West Palm Beach Securities Attorney Laura Anthony Provides Insights into Emerging Questions about Bitcoin and Cryptocurrencies

As the cryptocurrency market continues to expand and evolve, so do some very common questions surrounding it.

Do Bitcoins or cryptocurrencies qualify as commodities? If they’re used for investment purposes, do they generate dividends or interest? Can they be converted to more traditional currencies, and if so, what are the regulator and reporting consequences?

Those questions and other issues are addressed in the February 20 Securities Law Blog by West Palm Beach Securities Attorney Laura Anthony, founder of Legal and Compliance, LLC.

She specifically focuses on recent actions and guidance provided by the Commodities Futures Trading Commission (CFTC), which defined cryptocurrencies as commodities in 2015 and has regulatory authority over virtual currency transactions and fraud.

Ms. Anthony describes the finer points of the CFTC’s October 17 publication, “Primer on Virtual Currencies,” noting that the CFTC’s position is in line with the U.S. Securities and Exchange Commission’s finding that “most cryptocurrencies and initial cryptocurrency offerings today are securities requiring compliance with the federal securities laws.”

The SEC, she points out, regulates securities and securities markets (although no SEC-licensed securities exchanges accept virtual currencies), while the CFTC regulates commodities and commodity markets, including several commodities exchanges that trade virtual currency-product swaps and options (e.g., the TeraExchange, North American Derivatives Exchange, and LedgerX).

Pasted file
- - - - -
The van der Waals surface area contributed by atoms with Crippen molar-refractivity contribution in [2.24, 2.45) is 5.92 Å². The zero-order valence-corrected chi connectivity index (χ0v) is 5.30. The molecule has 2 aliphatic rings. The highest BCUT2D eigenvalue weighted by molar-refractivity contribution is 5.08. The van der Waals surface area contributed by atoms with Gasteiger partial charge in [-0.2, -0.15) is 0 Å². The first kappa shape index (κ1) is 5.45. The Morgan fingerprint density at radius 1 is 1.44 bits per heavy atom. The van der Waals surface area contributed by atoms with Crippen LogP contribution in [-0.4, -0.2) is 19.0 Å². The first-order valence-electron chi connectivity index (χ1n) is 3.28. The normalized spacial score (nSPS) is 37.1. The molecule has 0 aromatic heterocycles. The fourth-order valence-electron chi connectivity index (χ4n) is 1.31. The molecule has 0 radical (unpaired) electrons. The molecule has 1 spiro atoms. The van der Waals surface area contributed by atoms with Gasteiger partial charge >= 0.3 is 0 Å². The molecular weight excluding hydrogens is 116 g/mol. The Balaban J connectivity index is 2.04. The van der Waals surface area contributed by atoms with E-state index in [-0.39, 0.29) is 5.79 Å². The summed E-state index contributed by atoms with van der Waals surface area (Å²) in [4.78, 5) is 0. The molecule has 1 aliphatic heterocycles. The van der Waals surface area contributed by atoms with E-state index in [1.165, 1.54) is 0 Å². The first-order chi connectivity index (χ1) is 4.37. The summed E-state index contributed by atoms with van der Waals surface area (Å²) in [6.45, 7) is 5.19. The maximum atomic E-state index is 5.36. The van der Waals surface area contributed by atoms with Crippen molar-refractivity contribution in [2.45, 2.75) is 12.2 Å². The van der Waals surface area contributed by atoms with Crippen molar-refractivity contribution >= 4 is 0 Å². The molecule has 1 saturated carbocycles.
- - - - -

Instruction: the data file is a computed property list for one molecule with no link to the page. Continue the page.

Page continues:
The CFTC joins other regulators in warning investors about the “significant speculation and volatility risk” of virtual currencies like Bitcoin, Ms. Anthony points out as she continues to urges investors to explore the cryptocurrency with an open mind and a healthy dose of caution and scrutiny.

“Although many virtual currencies, including Bitcoin, market themselves as a payment method, the ability to utilize Bitcoin and other virtual currencies for everyday goods and services has not yet come to fruition,” she writes.

“In fact, the trend toward Bitcoin as a regularly accepted payment has seemed to have gone the other way, with payment processor Stripe, tech giant Microsoft, and gaming platform Steam discontinuing Bitcoin support due to lengthy transaction times and increased transaction failure rates.”